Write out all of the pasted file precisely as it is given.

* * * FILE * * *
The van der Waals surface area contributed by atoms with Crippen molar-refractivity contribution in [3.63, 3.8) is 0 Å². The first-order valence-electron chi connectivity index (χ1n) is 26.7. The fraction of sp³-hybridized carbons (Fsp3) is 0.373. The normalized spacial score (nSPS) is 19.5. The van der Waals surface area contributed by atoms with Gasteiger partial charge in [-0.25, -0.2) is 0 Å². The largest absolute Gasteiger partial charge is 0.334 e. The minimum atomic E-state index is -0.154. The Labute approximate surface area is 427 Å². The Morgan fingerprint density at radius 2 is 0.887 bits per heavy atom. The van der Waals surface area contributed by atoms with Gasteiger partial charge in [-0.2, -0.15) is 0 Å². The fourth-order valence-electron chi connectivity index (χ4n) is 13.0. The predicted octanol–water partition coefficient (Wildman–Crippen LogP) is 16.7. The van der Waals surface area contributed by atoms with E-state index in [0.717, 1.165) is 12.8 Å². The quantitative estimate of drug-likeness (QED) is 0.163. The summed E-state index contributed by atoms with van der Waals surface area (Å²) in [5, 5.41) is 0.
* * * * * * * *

The van der Waals surface area contributed by atoms with Crippen molar-refractivity contribution in [3.63, 3.8) is 0 Å². The first-order valence-electron chi connectivity index (χ1n) is 26.7. The fraction of sp³-hybridized carbons (Fsp3) is 0.373. The normalized spacial score (nSPS) is 19.5. The van der Waals surface area contributed by atoms with Gasteiger partial charge in [-0.25, -0.2) is 0 Å². The largest absolute Gasteiger partial charge is 0.334 e. The minimum atomic E-state index is -0.154. The Labute approximate surface area is 427 Å². The Morgan fingerprint density at radius 2 is 0.887 bits per heavy atom. The van der Waals surface area contributed by atoms with Gasteiger partial charge in [-0.2, -0.15) is 0 Å². The fourth-order valence-electron chi connectivity index (χ4n) is 13.0. The predicted octanol–water partition coefficient (Wildman–Crippen LogP) is 16.7. The van der Waals surface area contributed by atoms with E-state index in [0.717, 1.165) is 12.8 Å². The quantitative estimate of drug-likeness (QED) is 0.163. The summed E-state index contributed by atoms with van der Waals surface area (Å²) in [5, 5.41) is 0.